But pointing fingers and laying blame, she adds, can lead to them feeling attacked and guilty, putting them on the defense. Instead, take a beat to calmly tell your partner you miss their undivided attention.

Plus, she stresses, work burnout is often, if not always, about the company culture rather than the employee. So while it can be easy to put the blame on your partner for answering messages about work after hours, it’s also up to their employer to adhere to off-the-clock boundaries.

“[Your partner] didn’t create the corporate culture that demands that people are available at all hours, or refuses to hire the right number of people to do the work, or whatever the dynamics are in the organization,” she says. “So I think that part of it, too, is making sure to put responsibility where responsibility goes.”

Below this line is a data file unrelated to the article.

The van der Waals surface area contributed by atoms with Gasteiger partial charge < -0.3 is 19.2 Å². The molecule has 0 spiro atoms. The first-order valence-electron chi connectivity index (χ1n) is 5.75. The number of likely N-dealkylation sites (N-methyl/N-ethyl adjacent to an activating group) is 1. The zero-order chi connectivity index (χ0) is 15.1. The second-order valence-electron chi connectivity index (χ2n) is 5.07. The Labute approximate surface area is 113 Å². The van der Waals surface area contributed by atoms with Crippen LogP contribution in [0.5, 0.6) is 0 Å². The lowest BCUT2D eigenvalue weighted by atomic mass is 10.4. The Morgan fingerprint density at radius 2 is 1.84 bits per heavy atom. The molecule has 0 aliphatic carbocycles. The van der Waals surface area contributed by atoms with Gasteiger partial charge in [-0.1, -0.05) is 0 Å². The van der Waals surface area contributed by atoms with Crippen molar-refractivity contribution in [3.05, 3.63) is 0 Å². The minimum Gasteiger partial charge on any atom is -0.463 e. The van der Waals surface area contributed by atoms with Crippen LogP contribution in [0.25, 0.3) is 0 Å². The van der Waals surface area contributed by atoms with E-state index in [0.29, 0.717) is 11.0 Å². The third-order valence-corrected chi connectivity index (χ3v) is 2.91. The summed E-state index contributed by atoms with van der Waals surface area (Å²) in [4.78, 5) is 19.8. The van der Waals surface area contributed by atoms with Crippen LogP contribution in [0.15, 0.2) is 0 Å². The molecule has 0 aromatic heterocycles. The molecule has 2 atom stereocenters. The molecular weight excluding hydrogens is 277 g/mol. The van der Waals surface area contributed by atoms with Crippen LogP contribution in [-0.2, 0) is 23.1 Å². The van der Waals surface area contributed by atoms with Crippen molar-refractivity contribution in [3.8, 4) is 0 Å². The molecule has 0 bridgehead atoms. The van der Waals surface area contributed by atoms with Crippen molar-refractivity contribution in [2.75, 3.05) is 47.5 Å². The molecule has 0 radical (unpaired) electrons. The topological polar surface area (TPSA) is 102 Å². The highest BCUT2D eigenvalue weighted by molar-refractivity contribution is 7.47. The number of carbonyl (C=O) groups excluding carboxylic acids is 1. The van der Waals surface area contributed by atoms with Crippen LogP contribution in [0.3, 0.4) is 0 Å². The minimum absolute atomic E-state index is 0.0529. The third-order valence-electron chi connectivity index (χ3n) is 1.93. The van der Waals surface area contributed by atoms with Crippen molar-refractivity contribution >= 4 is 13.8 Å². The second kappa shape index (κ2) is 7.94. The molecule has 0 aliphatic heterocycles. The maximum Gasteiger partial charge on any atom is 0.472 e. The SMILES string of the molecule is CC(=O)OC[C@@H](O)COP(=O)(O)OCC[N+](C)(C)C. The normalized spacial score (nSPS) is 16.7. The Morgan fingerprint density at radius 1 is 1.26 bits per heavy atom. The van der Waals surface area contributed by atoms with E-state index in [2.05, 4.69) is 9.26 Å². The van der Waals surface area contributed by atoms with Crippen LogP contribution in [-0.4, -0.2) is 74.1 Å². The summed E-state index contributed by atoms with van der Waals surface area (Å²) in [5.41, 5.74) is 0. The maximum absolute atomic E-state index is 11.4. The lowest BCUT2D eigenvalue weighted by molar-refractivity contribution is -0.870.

In fact, nearly 70% of professionals, according to Deloitte, feel their employers are not doing enough to prevent or alleviate burnout within their organization, and 21% say their company does not offer any programs or initiatives to prevent or alleviate it.

“People need to work. So it’s really important for employees to think about, ‘What is my work experience like?’ and hopefully work is there to support the quality of your life and not to degrade it,” says Glover.

She adds that we all have limited resources—limited time, limited energy—and that putting “too much” toward a job will ensure you won’t have a good work-life balance. 

And parsing that out is something that gets more and more difficult, Solomon says, as “work-life balance” terminology itself can be deceiving.

“In our minds, we have this belief that these are two separate spheres,” she says. “But the boundary between home and work is actually quite permeable.”